Wade knows gesture toward crowd was wrong, but hopes NBA can better police unruly fans



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Miami Heat's Dwyane Wade, right, reacts to a foul call against him toward Charlotte Hornets'Marvin Williams, left, holding the ball during the second half of an NBA basketball game in Charlotte, N.C., Wednesday, Jan. 21, 2015. The Hornets won 78-76. (AP Photo/Bob Leverone)


MIAMI — For making an obscene gesture toward heckling fans, Dwyane Wade was fined $15,000 by the NBA and even had his phone and television privileges revoked at home by his family.

He knows it was wrong.

He also hopes it can spur some change.

Wade has asked the NBA to further improve the ways it protects players from the most unruly of fans, making that request during the league's brief investigation of his incident with the crowd in Charlotte on Wednesday night.

"The NBA is an unbelievable league, and I'm one of the first ones to be doing NBA Cares and all these things in the community, but they need to protect us a little more," Wade told The Associated Press. "They need to do a better job of protecting players in the arena. It's open game on us. We're big boys, we can take it, but everyone has their breaking point."

The fine was the first time Wade, in his 12th season, has been punished by the league for gesturing at or interacting negatively with fans.

The incident occurred after the third quarter of Miami's loss to the Hornets. Wade said a number of fans were saying things about his wife, actress Gabrielle Union, and that the comments got progressively worse as the night went along. He lost his cool, approaching the group with the middle finger raised on one of his hands.

The next day, Wade said his children took away his phones and his TV rights.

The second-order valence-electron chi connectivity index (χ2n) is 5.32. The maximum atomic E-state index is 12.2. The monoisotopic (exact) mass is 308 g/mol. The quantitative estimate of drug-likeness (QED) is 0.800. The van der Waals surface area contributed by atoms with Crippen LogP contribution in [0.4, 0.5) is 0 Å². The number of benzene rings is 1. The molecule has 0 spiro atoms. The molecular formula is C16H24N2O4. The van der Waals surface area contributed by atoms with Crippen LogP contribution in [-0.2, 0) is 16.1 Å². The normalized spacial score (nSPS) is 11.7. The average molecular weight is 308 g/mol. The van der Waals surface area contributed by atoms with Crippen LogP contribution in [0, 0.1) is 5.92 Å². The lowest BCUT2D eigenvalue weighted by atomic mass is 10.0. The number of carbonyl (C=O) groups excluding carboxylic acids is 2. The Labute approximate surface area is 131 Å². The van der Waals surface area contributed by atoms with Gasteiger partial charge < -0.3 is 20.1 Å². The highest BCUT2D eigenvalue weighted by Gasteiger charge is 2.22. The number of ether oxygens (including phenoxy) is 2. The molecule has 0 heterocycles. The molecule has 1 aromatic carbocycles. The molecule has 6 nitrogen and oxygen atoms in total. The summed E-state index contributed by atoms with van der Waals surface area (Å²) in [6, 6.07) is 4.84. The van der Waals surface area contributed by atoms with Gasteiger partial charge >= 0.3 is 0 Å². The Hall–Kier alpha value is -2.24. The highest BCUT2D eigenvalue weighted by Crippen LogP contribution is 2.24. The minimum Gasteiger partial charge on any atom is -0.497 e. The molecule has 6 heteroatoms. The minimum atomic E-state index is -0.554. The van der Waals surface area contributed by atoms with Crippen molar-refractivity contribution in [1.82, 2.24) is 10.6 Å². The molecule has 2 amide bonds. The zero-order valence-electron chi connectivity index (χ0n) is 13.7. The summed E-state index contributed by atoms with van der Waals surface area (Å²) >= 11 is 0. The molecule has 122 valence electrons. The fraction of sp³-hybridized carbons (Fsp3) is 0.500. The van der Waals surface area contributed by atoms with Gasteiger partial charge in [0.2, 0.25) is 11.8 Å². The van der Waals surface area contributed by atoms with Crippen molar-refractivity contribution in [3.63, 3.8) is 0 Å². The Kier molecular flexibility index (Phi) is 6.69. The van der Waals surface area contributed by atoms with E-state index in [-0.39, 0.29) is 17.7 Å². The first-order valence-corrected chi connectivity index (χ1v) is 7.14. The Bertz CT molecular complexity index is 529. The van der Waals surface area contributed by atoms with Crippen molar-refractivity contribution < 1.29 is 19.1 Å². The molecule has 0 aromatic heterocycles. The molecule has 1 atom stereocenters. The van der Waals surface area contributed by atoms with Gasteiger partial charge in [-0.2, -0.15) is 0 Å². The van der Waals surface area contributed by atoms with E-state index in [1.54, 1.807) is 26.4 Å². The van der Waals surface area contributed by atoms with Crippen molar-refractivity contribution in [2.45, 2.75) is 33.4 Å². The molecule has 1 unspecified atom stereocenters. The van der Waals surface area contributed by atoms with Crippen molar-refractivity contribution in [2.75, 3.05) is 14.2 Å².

"House rules," Wade said, "for disrespecting the family name."

Heat coach Erik Spoelstra said players and coaches hear plenty of negativity from the crowd, though he's learned to laugh at some of it — like the time in New York when a fan told the youthful-looking Spoelstra that he needed to go to bed because it was a school night.

"Players are humans and some of the things that fans say does cross the line," Spoelstra said. "It doesn't give you the right to snap back at them with some kind of response but it's usually at an emotional time. ... A handful of times a year you hear it and you see it where they've crossed the line and what it requires is you being the better person and not responding."

Wade said he's reacted in the past with words, just not gestures. He also said that he's told the league about other concerns regarding fans, particularly when situations where ticketholders have seats immediately next to a team's bench, a scenario that Wade said he finds uncomfortable.

He also knows that regardless of what the NBA and arena security personnel do, the issue of fans potentially going too far will never be nonexistent.

"You can talk about me all day," Wade said. "I really don't care what you say about me because I know at the end of the day when I walk off that court most of those guys would see me in the back hallway and want to shake my hand. When it gets too personal about your family, that's too far. But it's not going to stop."

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